- Historic Sites
First Step To The Moon
The first American to leave the Earth's atmosphere recalls the momentous flight that put us on a course for the moon.
July/August 1994 | Volume 45, Issue 4
Moments before, I had weighed a thousand pounds. Now a feather on the surface of the earth weighed more than I did. Being weightless was … wonderful, marvelous, incredible. A miracle in comfort.
The tiny capsule seemed to expand magically as pressure points vanished. No up, no down, no lying or sitting or standing. A missing washer and bits of dust drifted before my eyes. I laughed out loud.
I’d expected silence at this point, with the atmosphere something far below me and no rush of wind despite so many thousands of miles an hour. No friction. No turbulence.
But instead there was the murmur of Freedom 7 , as though a brook were running mechanically through its structure. Inverters moaned, gyroscopes whirred, cooling fans had their own sound, cameras hummed, the radios crackled and emitted their tones before and after conversational exchanges. The sounds flowed together, some dull, others sharper, a miniature mechanical orchestra. I found those unexpected sounds most welcome; they meant things were working, doing, pushing, and repeating. They were the sounds of life.
Now I felt Freedom 7 go into its slow turnaround. Other sounds! Of course, the control thrusters firing in a vacuum. But within the hull of the capsule they exerted pressure, and that pressure came to me as thudding noises, dimmed bangs carrying wonderful satisfaction. The ship was obeying its autopilot-commanded flight plan, turning on schedule, rotating into a position that would assure the blunt end of the capsule facing in the direction of re-entry.
I was zinging along high above the planet’s atmosphere at better than five thousand miles per hour, but there was nothing by which to judge speed. You need relative comparison for that: a tree, a building, a passing spacecraft. My view of the outside universe was restricted to what I could see through the capsule’s two small portholes, and through those I saw that very deep blue, almost jet black, sky. There was only one available reference to tell me I was actually moving: the earth below.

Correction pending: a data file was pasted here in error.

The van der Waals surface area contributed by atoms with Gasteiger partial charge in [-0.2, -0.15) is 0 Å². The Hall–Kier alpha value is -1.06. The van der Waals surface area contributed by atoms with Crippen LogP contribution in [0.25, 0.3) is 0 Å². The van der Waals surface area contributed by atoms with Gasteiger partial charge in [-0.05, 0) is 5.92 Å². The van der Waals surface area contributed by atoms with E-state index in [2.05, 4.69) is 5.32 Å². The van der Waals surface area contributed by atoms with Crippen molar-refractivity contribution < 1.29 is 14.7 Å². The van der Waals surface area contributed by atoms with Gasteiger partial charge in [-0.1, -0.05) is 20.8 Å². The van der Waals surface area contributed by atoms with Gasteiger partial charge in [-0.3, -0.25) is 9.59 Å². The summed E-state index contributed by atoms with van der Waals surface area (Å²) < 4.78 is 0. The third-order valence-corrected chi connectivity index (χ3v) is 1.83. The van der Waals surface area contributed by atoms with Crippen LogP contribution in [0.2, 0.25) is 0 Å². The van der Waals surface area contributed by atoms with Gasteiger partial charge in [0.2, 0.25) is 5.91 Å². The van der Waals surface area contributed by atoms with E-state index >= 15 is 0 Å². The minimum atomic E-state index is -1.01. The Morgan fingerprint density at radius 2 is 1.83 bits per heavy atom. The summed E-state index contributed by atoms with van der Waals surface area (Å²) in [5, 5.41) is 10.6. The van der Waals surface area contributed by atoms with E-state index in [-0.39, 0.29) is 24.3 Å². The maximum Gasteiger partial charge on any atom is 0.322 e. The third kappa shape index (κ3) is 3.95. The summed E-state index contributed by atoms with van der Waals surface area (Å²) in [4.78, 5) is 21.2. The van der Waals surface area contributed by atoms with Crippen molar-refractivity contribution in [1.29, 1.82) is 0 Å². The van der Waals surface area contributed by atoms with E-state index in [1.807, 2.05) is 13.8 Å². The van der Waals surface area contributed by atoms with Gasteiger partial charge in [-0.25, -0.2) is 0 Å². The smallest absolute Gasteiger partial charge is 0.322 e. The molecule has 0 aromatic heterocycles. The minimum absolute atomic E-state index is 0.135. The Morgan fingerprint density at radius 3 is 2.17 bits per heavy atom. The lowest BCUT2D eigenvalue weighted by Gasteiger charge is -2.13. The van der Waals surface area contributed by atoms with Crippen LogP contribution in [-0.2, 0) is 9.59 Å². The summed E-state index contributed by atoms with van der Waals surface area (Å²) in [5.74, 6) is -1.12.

But that look at earth would have to wait. The mission checklist came first. I had to go flying. Until now Freedom 7 had flown its profile on autopilot. The only aspect of the flight different for me than for the chimp was that I could give a verbal report of events.
Now I took hold of the three-axis control stick and reached out to switch from autopilot mode to manual control. One axis at a time, I warned myself.
“Switching to manual pitch,” I told Deke, and squeezed the stick to one side. Tiny jets of hydrogen peroxide gas spit into space from exterior ports on the spacecraft. Instantly Seven ’s blunt end raised and lowered in response. I couldn’t believe the incredibly smooth movements of the small spaceship. It was doing precisely what I demanded.
“Pitch is okay. Switching to manual yaw.”
“Roger. Manual yaw.”
I fed in reaction thrust to the yaw axis, and again Seven danced left and right.
“Yaw is okay. Shifting to manual roll.”
Again Seven moved slickly. Finally we’re doing something in space on our own , I said to myself. We’re first with it! Manual control of a spaceship. Dyno-mite!
Yuri Gagarin in that heavy Vostok had gone higher and faster and had raced all the way around the planet, but the Russians had played it very tight against the vest with a supercautious approach, and Gagarin had been a fascinated passenger, flying his entire mission on autopilot.
Freedom 7 had proved itself a good little flying ship, and I had become the first pilot to maneuver a space vehicle. I felt damn good about it.
“Roll is okay.”
Deke almost made a speech. “Roll is okay,” he confirmed from his console. “It looked good here.”
I took a deep breath. Now , I told myself, you can fly part of this mission for yourself. Go ahead, man. Take a good look at the earth .
My portholes still looked outward, toward the blackness. Back on the pad I had tried to look downward through the periscope and swore. While still on the pad, looking through the scope, I’d stared into the bright sun and immediately moved in filters to cut down the glare. I’d forgotten to remove those filters, and now, peering through the scope, I saw my planet only in shades of gray.